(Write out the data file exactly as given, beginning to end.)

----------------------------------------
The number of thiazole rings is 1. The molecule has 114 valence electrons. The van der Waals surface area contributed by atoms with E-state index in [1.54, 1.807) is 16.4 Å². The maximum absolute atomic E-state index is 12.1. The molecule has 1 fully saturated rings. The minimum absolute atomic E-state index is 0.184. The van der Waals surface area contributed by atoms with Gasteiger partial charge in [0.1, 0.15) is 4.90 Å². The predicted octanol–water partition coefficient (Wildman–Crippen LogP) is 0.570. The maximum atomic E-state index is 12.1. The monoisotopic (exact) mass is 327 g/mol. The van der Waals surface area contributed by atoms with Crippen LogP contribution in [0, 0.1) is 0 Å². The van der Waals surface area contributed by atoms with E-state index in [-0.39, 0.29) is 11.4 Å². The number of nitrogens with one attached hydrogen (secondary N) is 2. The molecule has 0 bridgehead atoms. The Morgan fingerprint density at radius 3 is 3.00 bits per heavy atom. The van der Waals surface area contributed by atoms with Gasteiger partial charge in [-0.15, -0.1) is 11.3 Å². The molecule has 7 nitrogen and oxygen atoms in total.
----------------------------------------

The number of thiazole rings is 1. The molecule has 114 valence electrons. The van der Waals surface area contributed by atoms with E-state index in [1.54, 1.807) is 16.4 Å². The maximum absolute atomic E-state index is 12.1. The molecule has 1 fully saturated rings. The minimum absolute atomic E-state index is 0.184. The van der Waals surface area contributed by atoms with Gasteiger partial charge in [0.1, 0.15) is 4.90 Å². The predicted octanol–water partition coefficient (Wildman–Crippen LogP) is 0.570. The maximum atomic E-state index is 12.1. The monoisotopic (exact) mass is 327 g/mol. The van der Waals surface area contributed by atoms with Crippen LogP contribution in [0, 0.1) is 0 Å². The van der Waals surface area contributed by atoms with E-state index in [-0.39, 0.29) is 11.4 Å². The number of nitrogens with one attached hydrogen (secondary N) is 2. The molecule has 0 bridgehead atoms. The Morgan fingerprint density at radius 3 is 3.00 bits per heavy atom. The van der Waals surface area contributed by atoms with Gasteiger partial charge in [-0.15, -0.1) is 11.3 Å². The molecule has 7 nitrogen and oxygen atoms in total.